The Strad issue
Sculthorpe, Conyngham, Knehans, Mills, Marshall
Most of these works, all commissioned by or for the Verdehr clarinet trio, are from this century – only Richard Mills’s Four Miniatures date from the last millennium – but their attractiveness would have horrified the modernists of long ago, and these players respond winningly to their often vivid colours and moods. The relationship to ‘Down Under’ is more apparent in some works than others. Peter Sculthorpe’s Baltimore Songlines is a musical journey through the Northern Territories, complete with bird noises from violinist Walter Verdehr, who elsewhere in the piece produces beautifully shaped, sustained playing in a slowly unfolding lyrical duet with the clarinet amid rippling piano figurations.
There are more birds, this time from New Zealand, in the second movement of Christopher Marshall’s Aspects of Spring, which the players dispatch in convincing Messiaenic style, between a first movement of beguiling melodic simplicity, played with great style and grace, and a delightful, contrapuntal dancing finale. Aspects is a predominantly happy piece, as are the Four Miniatures, to which the players bring a delicious lyrical insouciance. In Barry Conyngham’s Playground, an atmospheric and often melancholy work, the violinist has a double-stopped soliloquy that Verdehr ratchets up to a kind of urgent despair.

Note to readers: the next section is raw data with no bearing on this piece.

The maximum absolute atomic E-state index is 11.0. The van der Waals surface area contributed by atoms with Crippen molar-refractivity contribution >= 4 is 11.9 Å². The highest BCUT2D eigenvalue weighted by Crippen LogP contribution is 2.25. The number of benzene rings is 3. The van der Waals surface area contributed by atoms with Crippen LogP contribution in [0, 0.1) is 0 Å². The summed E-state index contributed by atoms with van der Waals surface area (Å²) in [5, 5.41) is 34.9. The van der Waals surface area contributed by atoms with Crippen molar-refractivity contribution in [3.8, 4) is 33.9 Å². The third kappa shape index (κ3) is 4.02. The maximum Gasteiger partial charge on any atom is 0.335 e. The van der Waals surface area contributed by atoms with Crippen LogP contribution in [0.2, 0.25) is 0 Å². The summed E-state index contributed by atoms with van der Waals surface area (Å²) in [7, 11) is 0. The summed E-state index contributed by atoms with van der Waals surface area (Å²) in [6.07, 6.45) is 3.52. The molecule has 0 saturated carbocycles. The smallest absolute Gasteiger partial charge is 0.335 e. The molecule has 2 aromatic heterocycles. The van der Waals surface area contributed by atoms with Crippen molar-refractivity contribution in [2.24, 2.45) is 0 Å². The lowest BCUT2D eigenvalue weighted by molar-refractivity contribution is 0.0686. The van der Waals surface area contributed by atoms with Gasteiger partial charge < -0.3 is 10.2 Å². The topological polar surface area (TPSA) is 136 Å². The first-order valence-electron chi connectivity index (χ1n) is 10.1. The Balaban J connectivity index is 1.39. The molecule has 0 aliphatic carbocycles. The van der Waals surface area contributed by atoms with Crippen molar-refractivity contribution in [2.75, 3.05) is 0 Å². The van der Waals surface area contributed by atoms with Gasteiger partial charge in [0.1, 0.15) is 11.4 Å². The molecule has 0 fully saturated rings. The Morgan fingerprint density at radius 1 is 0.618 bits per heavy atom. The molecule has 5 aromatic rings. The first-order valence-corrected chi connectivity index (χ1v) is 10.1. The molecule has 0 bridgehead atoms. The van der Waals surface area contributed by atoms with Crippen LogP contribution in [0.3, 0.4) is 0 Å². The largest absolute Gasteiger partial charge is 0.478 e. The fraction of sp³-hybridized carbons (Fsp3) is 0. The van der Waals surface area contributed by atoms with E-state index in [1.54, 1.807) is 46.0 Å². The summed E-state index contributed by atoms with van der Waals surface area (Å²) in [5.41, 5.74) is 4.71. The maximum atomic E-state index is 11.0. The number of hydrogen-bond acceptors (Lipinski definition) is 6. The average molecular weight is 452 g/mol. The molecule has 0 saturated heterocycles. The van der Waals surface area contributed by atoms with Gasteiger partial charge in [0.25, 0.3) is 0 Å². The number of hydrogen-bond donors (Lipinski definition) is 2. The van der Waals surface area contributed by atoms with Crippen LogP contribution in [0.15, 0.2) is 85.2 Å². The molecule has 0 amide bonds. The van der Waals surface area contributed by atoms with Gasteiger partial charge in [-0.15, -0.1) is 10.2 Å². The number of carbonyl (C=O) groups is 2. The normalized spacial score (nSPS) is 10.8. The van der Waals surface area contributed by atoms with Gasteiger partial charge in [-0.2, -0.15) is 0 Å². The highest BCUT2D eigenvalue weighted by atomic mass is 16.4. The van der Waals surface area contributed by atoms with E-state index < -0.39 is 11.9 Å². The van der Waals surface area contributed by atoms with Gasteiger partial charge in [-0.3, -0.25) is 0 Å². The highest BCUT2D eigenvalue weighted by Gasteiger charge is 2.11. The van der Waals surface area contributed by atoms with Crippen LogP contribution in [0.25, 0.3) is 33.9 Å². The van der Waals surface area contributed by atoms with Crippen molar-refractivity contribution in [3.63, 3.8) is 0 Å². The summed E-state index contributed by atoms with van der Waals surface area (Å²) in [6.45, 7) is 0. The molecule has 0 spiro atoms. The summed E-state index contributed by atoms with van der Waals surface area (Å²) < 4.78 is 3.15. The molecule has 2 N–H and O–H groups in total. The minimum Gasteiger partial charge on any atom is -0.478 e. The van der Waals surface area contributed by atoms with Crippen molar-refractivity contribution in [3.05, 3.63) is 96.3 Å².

Douglas Knehans’s rive is perhaps the toughest work here, a muscular deconstruction of its opening material played with an edge of violence, although here, too, Verdehr displays the craft of fine melodic playing, shaping slow moving high lines with subtle varieties of vibrato. This is an attractive disc, with warm and immediate sound.